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The Fraser River is home to the world’s largest sockeye salmon run and it’s a nursery for more than half of B.C.s salmon populations. Over the past few decades, it’s seen rapid declines in a number of salmon species, most notable, Chinook with most populations now threatened or endangered.
Climate change is impacting the river and the species that depend on it.
Erosion along the watershed, flooding, and increased water temperatures are a few of the significant impacts’ climate change has brought to bear on the Fraser. There are areas of concern along the migration route that we must better understand in order to find solutions for the migrating salmon.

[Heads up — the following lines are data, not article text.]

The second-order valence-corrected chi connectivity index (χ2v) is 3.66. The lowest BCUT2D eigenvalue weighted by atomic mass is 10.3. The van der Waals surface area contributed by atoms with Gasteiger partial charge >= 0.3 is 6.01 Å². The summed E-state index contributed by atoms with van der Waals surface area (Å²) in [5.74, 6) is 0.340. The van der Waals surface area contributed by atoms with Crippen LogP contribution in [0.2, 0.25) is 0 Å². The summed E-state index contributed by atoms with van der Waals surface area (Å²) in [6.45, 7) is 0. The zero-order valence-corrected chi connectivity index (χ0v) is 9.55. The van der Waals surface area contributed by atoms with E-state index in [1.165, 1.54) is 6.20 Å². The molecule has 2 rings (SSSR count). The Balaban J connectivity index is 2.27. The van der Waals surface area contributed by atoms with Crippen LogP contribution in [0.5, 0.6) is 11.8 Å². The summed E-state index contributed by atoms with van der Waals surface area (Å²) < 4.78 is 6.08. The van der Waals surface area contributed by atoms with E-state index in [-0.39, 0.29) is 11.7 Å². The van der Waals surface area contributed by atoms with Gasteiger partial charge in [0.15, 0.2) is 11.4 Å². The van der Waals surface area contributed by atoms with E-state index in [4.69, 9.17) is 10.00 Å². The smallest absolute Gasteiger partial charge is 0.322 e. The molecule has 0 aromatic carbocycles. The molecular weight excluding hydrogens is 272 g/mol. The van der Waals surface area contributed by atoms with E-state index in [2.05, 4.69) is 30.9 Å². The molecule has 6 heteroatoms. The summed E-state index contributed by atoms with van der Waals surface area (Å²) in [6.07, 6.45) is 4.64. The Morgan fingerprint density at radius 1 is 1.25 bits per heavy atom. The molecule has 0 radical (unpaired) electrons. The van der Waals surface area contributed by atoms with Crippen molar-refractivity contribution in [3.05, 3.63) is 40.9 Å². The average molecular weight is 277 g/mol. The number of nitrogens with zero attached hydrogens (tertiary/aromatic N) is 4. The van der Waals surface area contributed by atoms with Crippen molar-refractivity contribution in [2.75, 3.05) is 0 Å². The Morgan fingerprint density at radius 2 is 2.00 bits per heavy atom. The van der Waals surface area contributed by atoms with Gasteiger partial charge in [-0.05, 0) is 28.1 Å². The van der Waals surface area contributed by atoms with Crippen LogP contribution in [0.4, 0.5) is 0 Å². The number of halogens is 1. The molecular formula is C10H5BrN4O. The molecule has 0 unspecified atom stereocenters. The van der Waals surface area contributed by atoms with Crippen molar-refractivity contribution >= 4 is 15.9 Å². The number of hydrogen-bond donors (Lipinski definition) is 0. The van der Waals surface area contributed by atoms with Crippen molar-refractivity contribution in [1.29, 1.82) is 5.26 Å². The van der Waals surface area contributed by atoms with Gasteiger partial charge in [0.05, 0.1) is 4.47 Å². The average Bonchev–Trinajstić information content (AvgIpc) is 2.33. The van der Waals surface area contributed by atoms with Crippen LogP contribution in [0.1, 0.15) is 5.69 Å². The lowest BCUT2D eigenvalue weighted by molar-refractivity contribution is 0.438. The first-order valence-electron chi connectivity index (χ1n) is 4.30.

Pacific Salmon Foundation is leading a study with partners to assess potential migration impediments and determine areas of potential improvement, including the existing fishways. The focus will be on areas downstream of Big Bar in the Fraser canyon.
Working with Matsqui and Yale First Nations, we’ve deployed fish wheels to capture migrating Chinook, and are tagging a subset of these salmon.
The project aims to track the precise locations where tagged salmon are holding between Hope and Lillooet. The goal is to identify migration impediments in the Fraser Canyon that can be rectified in the face of climate impacts, giving salmon a chance to adapt.